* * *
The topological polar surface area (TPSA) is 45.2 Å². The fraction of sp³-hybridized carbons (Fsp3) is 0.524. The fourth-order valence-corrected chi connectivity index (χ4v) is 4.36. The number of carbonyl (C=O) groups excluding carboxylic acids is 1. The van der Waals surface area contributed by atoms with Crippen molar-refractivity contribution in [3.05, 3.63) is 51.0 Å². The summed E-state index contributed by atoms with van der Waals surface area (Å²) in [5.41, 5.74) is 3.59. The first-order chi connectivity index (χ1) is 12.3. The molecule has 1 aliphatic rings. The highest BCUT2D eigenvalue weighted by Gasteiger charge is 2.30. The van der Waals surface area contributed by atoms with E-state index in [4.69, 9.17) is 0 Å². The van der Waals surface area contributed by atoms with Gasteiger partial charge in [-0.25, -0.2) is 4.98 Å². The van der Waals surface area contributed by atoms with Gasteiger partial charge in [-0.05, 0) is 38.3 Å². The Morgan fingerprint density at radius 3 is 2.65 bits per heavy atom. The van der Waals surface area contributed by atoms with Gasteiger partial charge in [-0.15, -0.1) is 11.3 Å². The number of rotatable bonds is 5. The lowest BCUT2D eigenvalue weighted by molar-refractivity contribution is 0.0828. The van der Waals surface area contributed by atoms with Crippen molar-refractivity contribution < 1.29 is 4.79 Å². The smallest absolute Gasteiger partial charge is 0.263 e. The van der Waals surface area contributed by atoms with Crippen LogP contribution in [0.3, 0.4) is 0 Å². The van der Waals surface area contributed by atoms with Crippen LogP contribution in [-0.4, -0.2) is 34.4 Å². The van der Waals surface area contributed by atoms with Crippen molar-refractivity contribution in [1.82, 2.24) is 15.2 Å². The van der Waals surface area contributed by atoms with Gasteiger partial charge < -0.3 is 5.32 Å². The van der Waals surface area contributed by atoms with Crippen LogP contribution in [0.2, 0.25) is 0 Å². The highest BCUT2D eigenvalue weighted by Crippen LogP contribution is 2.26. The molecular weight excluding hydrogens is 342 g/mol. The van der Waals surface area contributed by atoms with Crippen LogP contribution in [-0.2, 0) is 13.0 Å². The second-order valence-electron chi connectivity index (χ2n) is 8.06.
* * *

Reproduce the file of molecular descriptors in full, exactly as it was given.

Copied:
The topological polar surface area (TPSA) is 45.2 Å². The fraction of sp³-hybridized carbons (Fsp3) is 0.524. The fourth-order valence-corrected chi connectivity index (χ4v) is 4.36. The number of carbonyl (C=O) groups excluding carboxylic acids is 1. The van der Waals surface area contributed by atoms with Crippen molar-refractivity contribution in [3.05, 3.63) is 51.0 Å². The summed E-state index contributed by atoms with van der Waals surface area (Å²) in [5.41, 5.74) is 3.59. The first-order chi connectivity index (χ1) is 12.3. The molecule has 1 aliphatic rings. The highest BCUT2D eigenvalue weighted by Gasteiger charge is 2.30. The van der Waals surface area contributed by atoms with E-state index in [4.69, 9.17) is 0 Å². The van der Waals surface area contributed by atoms with Gasteiger partial charge in [-0.25, -0.2) is 4.98 Å². The van der Waals surface area contributed by atoms with Gasteiger partial charge in [-0.05, 0) is 38.3 Å². The Morgan fingerprint density at radius 3 is 2.65 bits per heavy atom. The van der Waals surface area contributed by atoms with Gasteiger partial charge in [-0.15, -0.1) is 11.3 Å². The number of rotatable bonds is 5. The lowest BCUT2D eigenvalue weighted by molar-refractivity contribution is 0.0828. The van der Waals surface area contributed by atoms with Crippen molar-refractivity contribution < 1.29 is 4.79 Å². The smallest absolute Gasteiger partial charge is 0.263 e. The van der Waals surface area contributed by atoms with Crippen LogP contribution in [0.3, 0.4) is 0 Å². The van der Waals surface area contributed by atoms with Crippen LogP contribution in [-0.4, -0.2) is 34.4 Å². The van der Waals surface area contributed by atoms with Crippen molar-refractivity contribution in [1.82, 2.24) is 15.2 Å². The van der Waals surface area contributed by atoms with Gasteiger partial charge < -0.3 is 5.32 Å². The van der Waals surface area contributed by atoms with Crippen LogP contribution in [0.2, 0.25) is 0 Å². The highest BCUT2D eigenvalue weighted by Crippen LogP contribution is 2.26. The molecular weight excluding hydrogens is 342 g/mol. The van der Waals surface area contributed by atoms with Crippen LogP contribution in [-0.2, 0) is 13.0 Å². The second-order valence-electron chi connectivity index (χ2n) is 8.06.